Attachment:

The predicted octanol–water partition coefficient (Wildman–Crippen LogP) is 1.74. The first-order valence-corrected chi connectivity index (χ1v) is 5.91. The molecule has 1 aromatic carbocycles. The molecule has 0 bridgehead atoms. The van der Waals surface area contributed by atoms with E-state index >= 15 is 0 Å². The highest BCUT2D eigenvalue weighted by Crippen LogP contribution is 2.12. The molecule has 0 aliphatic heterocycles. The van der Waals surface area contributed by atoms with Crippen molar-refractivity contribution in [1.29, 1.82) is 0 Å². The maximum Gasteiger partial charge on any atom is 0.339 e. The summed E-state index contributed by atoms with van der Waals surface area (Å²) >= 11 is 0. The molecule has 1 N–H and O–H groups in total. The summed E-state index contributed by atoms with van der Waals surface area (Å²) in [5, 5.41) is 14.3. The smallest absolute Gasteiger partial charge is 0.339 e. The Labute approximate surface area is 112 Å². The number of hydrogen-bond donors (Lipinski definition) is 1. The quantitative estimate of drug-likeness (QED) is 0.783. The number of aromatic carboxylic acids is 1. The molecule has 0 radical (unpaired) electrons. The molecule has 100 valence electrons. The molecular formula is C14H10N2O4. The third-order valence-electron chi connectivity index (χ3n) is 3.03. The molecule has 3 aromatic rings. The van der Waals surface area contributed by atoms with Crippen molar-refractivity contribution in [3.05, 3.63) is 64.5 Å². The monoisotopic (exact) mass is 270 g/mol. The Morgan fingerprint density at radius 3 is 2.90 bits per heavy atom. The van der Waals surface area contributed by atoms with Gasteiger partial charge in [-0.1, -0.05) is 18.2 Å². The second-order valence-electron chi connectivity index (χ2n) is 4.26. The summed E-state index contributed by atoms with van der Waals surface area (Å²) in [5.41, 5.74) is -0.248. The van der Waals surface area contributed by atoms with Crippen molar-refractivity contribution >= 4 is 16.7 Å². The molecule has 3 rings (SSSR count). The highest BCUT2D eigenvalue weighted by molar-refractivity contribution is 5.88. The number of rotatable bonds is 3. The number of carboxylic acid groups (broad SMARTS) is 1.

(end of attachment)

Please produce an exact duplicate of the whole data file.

The predicted octanol–water partition coefficient (Wildman–Crippen LogP) is 1.74. The first-order valence-corrected chi connectivity index (χ1v) is 5.91. The molecule has 1 aromatic carbocycles. The molecule has 0 bridgehead atoms. The van der Waals surface area contributed by atoms with E-state index >= 15 is 0 Å². The highest BCUT2D eigenvalue weighted by Crippen LogP contribution is 2.12. The molecule has 0 aliphatic heterocycles. The van der Waals surface area contributed by atoms with Crippen molar-refractivity contribution in [1.29, 1.82) is 0 Å². The maximum Gasteiger partial charge on any atom is 0.339 e. The summed E-state index contributed by atoms with van der Waals surface area (Å²) >= 11 is 0. The molecule has 1 N–H and O–H groups in total. The summed E-state index contributed by atoms with van der Waals surface area (Å²) in [5, 5.41) is 14.3. The smallest absolute Gasteiger partial charge is 0.339 e. The Labute approximate surface area is 112 Å². The number of hydrogen-bond donors (Lipinski definition) is 1. The quantitative estimate of drug-likeness (QED) is 0.783. The number of aromatic carboxylic acids is 1. The molecule has 0 radical (unpaired) electrons. The molecule has 100 valence electrons. The molecular formula is C14H10N2O4. The third-order valence-electron chi connectivity index (χ3n) is 3.03. The molecule has 3 aromatic rings. The van der Waals surface area contributed by atoms with Crippen molar-refractivity contribution in [3.05, 3.63) is 64.5 Å². The monoisotopic (exact) mass is 270 g/mol. The Morgan fingerprint density at radius 3 is 2.90 bits per heavy atom. The van der Waals surface area contributed by atoms with Gasteiger partial charge in [-0.1, -0.05) is 18.2 Å². The second-order valence-electron chi connectivity index (χ2n) is 4.26. The summed E-state index contributed by atoms with van der Waals surface area (Å²) in [5.41, 5.74) is -0.248. The van der Waals surface area contributed by atoms with Crippen molar-refractivity contribution >= 4 is 16.7 Å². The molecule has 3 rings (SSSR count). The highest BCUT2D eigenvalue weighted by molar-refractivity contribution is 5.88. The number of rotatable bonds is 3. The number of carboxylic acid groups (broad SMARTS) is 1.